Investigating Propargyl-Linked Antifolates In Inhibiting Bacterial And Fungal Dihydrofolate Reductase, Joshua Andrade 2014 University of Connecticut - Storrs

Investigating Propargyl-Linked Antifolates In Inhibiting Bacterial And Fungal Dihydrofolate Reductase, Joshua Andrade

Honors Scholar Theses

Antimicrobial agents have been invaluable in reducing illness and death associated with bacterial infection. However, over time, bacteria have evolved resistance to all major drug classes as a result of selective pressure. The advancement of new drug compounds is therefore vital. The Anderson-Wright Lab has focused on developing potent and selective inhibitors of dihydrofolate reductase (DHFR), an enzyme key in cell proliferation and survival, in several pathogenic species. The lab has found that a set of compounds, known as propargyl-linked antifolates, are DHFR inhibitors that are both biologically effective and have strong pharmacokinetic properties.

The efficacy of novel propargyl-linked antifolates ...


Synthesis Of Carbohydrate Functionalized Dendrons For Use As Multivalent Scaffold And In Self-Assembled Structures, Namrata Jain 2014 The University of Western Ontario

Synthesis Of Carbohydrate Functionalized Dendrons For Use As Multivalent Scaffold And In Self-Assembled Structures, Namrata Jain

University of Western Ontario - Electronic Thesis and Dissertation Repository

Carbohydrates are implicated in a large number of biological processes ranging from cell-cell interactions to bacterial and viral infection. Lectins are carbohydrate-binding proteins that are generally specific for certain sugars. However, typical carbohydrate–lectin interactions tend to have very low monomeric binding affinities. In many cases, the binding of saccharide ligands by protein receptors can be improved significantly through the attachment of multiple saccharide residues to a common support. Dendronized polymers constitute a class of macromolecules whose nanoscale size, rigidity, and functionality can be controlled with precision by tuning their molecular architecture. It is hypothesized that due to their large ...


Submonomer Synthesis And Structure-Activity Relationship Studies Of Azapeptide Inhibitors Of The Insulin Receptor Tyrosine Kinase, Lathamol A. Kurian 2014 Seton Hall University

Submonomer Synthesis And Structure-Activity Relationship Studies Of Azapeptide Inhibitors Of The Insulin Receptor Tyrosine Kinase, Lathamol A. Kurian

Seton Hall University Dissertations and Theses (ETDs)

Azapeptides are a class of peptide mimics (peptidomimetics), which have served as valuable tools for the development of peptide based therapeutic agents. The therapeutic promise of azapeptides has been correlated to its primary sequence modification which translates into bio-active secondary structures that improves the pharmacological properties of the native peptide sequence. More specifically, azapeptides contain a semicarbazide within the peptide backbone which restricts the peptide bond torsion angles (φ, ψ) into pre-organized b-turn secondary structures. Thus, azapeptides have been shown to stabilize bio-active b-turn secondary structures responsible for high affinity and selective binding to a target receptor or ...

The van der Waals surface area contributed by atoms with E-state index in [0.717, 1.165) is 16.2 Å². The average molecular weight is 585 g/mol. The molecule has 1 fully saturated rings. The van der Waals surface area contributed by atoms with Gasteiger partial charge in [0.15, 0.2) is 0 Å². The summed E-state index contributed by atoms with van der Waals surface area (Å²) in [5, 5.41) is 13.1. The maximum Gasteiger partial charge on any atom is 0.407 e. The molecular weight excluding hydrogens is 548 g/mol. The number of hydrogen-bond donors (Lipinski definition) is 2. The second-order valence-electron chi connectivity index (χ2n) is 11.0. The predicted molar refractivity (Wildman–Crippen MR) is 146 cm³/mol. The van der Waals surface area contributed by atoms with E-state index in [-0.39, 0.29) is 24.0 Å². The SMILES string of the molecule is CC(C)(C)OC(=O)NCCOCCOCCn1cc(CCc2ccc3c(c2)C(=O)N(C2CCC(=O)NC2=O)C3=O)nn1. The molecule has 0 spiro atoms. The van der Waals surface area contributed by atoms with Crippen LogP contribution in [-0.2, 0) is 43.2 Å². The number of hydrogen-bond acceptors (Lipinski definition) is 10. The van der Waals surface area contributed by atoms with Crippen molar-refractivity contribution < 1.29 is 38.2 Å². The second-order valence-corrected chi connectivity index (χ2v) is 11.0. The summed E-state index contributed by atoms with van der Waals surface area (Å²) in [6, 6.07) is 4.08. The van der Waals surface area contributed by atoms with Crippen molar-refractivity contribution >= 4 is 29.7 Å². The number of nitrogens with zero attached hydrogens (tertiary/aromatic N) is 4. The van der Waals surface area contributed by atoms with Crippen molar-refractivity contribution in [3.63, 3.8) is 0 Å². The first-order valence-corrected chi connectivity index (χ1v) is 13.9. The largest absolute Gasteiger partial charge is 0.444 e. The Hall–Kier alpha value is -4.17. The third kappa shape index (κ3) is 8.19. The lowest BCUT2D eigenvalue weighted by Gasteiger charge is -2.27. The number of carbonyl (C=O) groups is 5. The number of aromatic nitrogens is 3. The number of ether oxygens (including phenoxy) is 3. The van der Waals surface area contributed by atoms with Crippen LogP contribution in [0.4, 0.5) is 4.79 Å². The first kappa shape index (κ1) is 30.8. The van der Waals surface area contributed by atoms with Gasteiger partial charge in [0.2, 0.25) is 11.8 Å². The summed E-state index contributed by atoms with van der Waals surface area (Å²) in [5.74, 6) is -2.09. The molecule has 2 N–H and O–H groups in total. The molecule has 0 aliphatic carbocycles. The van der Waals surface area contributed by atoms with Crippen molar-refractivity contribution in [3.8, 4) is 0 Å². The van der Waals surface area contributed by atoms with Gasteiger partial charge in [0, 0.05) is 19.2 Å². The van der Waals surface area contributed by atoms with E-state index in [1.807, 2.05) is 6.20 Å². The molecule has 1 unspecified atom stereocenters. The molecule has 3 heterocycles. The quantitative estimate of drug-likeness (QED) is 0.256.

Functional Assessment And Potential Therapeutic Role Of Carbon Monoxide Releasing Molecule-­‐3 In A Rodent Model Of Compartment Syndrome, Al Walid Hamam 2014 The University of Western Ontario

Functional Assessment And Potential Therapeutic Role Of Carbon Monoxide Releasing Molecule-­‐3 In A Rodent Model Of Compartment Syndrome, Al Walid Hamam

University of Western Ontario - Electronic Thesis and Dissertation Repository

Compartment syndrome (CS) is a life and limb threatening condition resulting in long term morbidity. Gold standard treatment of CS is surgical fasciotomy. Long-term morbidity is common post fasciotomy. We tested a gait analysis system (CatWalk™) to see if we could detect functional effects of CS in our rodent model. We also investigated the effects of carbon monoxide releasing molecule-3 (CORM-3) on the function of gait in rodents post CS.

The CatWalkTM system was able to detect abnormalities in a rodent’s gait post CS. CORM-3 was also found to alleviate the functional deficits following CS. Multiple dose but not ...


Effect Of Sweeteners On The Renin-Angiotensin System In Rats, Jacob Ball 2014 Minnesota State University, Mankato

Effect Of Sweeteners On The Renin-Angiotensin System In Rats, Jacob Ball

Journal of Undergraduate Research at Minnesota State University, Mankato

Normal abundant dietary sugars such as fructose and sucrose can contribute to hypertension and other health issues. To avoid these health complications, many individuals use artificial sweeteners. An equivalent intake of some artificial sweeteners also can lead to hypertension. However, Stevia, a sweetener that is isolated from a Paraguayan plant, was shown in relevant literature to decrease blood pressure in both rat specimens and humans. The general purpose of this research project was to study the effect of Stevia, saccharin, and sucrose on the expression of two key components of the renin-angiotensin- aldosterone system (RAAS): prorenin receptor (PRR) and angiotensin ...